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Graph distance in long-range percolation models

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Speaker: Marek Biskup, UCLA
Location: 693 Kerr
Start time: Thu, Feb 5 2004, 4:10PM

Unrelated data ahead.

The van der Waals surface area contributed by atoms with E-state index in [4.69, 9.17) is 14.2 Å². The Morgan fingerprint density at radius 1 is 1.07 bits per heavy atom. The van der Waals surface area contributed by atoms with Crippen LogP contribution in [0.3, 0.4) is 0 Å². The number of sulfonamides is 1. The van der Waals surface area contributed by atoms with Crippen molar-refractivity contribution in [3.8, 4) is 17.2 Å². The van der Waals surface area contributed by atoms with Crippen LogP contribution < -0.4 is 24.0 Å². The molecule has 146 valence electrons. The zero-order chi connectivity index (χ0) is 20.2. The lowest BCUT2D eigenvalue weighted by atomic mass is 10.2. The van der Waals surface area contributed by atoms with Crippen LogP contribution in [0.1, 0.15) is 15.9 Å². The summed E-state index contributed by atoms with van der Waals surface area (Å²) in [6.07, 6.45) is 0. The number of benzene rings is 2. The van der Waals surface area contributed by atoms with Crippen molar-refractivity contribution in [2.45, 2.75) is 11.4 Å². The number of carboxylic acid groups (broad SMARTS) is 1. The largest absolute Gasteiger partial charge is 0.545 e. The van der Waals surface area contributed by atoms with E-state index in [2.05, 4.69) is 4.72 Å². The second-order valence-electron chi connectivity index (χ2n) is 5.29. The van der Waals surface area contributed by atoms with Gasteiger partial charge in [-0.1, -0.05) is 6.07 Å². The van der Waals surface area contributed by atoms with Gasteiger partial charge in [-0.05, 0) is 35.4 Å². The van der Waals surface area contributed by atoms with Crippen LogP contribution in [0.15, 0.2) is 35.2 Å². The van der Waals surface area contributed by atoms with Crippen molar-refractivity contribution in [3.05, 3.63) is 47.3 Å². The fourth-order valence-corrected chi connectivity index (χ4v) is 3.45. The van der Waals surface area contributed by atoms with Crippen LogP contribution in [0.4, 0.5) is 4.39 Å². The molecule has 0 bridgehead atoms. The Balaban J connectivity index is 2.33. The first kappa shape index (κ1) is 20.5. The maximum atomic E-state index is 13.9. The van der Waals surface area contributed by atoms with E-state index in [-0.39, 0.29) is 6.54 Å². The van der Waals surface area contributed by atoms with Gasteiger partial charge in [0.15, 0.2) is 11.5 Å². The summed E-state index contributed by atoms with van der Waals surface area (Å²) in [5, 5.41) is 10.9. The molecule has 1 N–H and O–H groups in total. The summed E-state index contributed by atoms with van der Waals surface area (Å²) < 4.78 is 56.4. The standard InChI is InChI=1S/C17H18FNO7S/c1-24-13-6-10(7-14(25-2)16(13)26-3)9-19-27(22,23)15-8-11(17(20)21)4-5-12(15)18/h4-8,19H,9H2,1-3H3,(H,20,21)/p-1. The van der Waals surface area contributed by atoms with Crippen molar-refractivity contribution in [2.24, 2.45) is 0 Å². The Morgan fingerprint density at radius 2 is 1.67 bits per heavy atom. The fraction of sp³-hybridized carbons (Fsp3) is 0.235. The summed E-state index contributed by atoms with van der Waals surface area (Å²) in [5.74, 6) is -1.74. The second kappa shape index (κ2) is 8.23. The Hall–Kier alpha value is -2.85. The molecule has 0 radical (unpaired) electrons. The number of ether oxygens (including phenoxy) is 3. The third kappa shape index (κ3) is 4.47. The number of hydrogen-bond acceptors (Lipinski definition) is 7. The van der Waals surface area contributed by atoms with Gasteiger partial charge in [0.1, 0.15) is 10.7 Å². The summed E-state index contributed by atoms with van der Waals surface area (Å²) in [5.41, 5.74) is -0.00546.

In 1967, using an ingenious sociological experiment, S. Milgram studied the length of acquaintance chains between "geometrically distant" individuals. The results led him to the famous conclusion that average two Americans are about six acquaintances (or "six handshakes") away from each other. We will model the situation in terms of long-range percolation on Zd, where the nearest neighbor bonds represent the acquaintances due to geometric proximity -- people living in the house next door -- while long bonds are acquaintances established by other means -- e.g., friends from college. The question is: What is the minimal number of bonds one needs to traverse to get from site x to site y. Thus, in addition to the usual connections between nearest neighbors on Zd, any two sites x,y in Zd at Euclidean distance |x-y| will be connected by an occupied bond independently with probability proportional to |x-y|-s, where s>0 is a parameter. Using D(x,y) to denote the length of the shortest occupied path between x and y, the main question boils down to the asymptotic scaling of D(x,y) as |x-y| tends to infinity. I will discuss a variety of possible behaviors and mention known results and open problems. Then I will sketch the proof of the fact that, when s in the interval (d,2d), the distance D(x,y) scales like (log|x-y|)Delta, where Delta-1 is the binary logarithm of 2d/s.